What may have motivated the Board President in Manaj to agree to the Settlement Agreement proposed by the CAT Stage 2 Mediator was a genuine desire to be “nice” to that unit owner, and amicably resolve the dispute with his neighbour. However, in doing so, the condo corporation was opened up to the possibility of the unit owner trying to strictly enforce the broadly-worded language of the Settlement Agreement through the online CAT – which only costs the unit owner a $25 CAT filing fee and an internet connection to file against the condo corporation. Even though the CAT Stage 3 Hearing ultimately exonerated the condo corporation, it still costed the condo corporation thousands of dollars in legal fees to get there.
Sometimes, you need the lawyer or paralegal retained by the condo corporation to be the “bad cop” (or the “jackal”), so that the Board members and the Condominium Manager can remain the “good cops” on good terms with the unit owner. After all, it is the Board members and the Manager who often have to continue dealing with the unit owner in the future, instead of the outside legal counsel. An outside lawyer or paralegal can take a harder line or harsher stance to protect the condo corporation’s interests, than the Board or Manager might be willing to express. As outside counsel, the lawyer or paralegal is also less likely to have the same “blinders” on that the emotionally-invested Board or Manager might have.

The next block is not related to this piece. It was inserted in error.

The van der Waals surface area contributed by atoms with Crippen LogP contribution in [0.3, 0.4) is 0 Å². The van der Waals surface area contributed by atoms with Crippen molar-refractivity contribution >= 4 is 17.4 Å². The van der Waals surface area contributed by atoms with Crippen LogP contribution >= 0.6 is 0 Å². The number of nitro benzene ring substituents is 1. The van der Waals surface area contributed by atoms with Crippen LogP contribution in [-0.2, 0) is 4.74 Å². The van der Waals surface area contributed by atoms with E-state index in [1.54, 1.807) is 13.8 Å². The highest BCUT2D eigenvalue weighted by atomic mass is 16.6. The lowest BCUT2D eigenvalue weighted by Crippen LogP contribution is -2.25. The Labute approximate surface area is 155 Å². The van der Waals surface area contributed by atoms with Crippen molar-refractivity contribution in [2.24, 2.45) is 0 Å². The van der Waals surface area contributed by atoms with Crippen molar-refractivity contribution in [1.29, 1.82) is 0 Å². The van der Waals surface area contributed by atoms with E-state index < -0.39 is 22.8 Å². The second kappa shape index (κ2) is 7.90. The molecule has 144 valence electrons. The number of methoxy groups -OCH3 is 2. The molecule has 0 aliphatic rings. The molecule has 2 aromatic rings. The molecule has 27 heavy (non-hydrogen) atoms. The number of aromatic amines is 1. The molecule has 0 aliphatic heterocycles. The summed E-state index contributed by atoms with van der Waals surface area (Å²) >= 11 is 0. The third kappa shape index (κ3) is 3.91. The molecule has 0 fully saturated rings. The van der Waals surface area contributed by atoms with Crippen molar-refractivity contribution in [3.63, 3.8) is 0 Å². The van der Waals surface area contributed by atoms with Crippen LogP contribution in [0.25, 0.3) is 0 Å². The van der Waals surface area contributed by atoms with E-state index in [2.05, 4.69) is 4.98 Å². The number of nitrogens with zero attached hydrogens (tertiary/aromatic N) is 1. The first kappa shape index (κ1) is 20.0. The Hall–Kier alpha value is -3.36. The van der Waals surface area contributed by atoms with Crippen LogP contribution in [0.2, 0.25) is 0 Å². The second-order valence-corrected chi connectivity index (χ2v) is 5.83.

In Manaj, because the condo corporation tried to represent itself and was trying to be nice to the unit owner, the condo corporation ended up agreeing to terms in a Settlement Agreement that were not necessary and ended up biting them later – whereas an outside lawyer or paralegal might have refused those outside-the-sandbox terms in the first place.
Why Hire Counsel? Settlement Agreements Should Be Limited in Scope
In McDonald v. Peel Standard Condominium Corporation No. 683, 2022 ONCAT 138, the condo corporation was represented by its Condominium Manager in the CAT. In the Stage 3 Hearing, the condo corporation tried to argue that the applicant tenant was not a unit owner, and therefore, lacked legal standing to bring the CAT Application against the condo corporation.
However, the CAT Stage 3 Member ruled that it was too late for the condo corporation to challenge the applicant tenant’s lack of legal standing, because the condo corporation had already agreed to a binding Settlement Agreement with the applicant tenant in Stage 2 Mediation, and the condo never raised this challenge as an issue before the Stage 2 Mediator.
Once a condo corporation agrees to a binding Settlement Agreement in the CAT, then any party to that Settlement Agreement – whether they are a unit owner or a tenant – can bring a breach-of-settlement Application to the online CAT.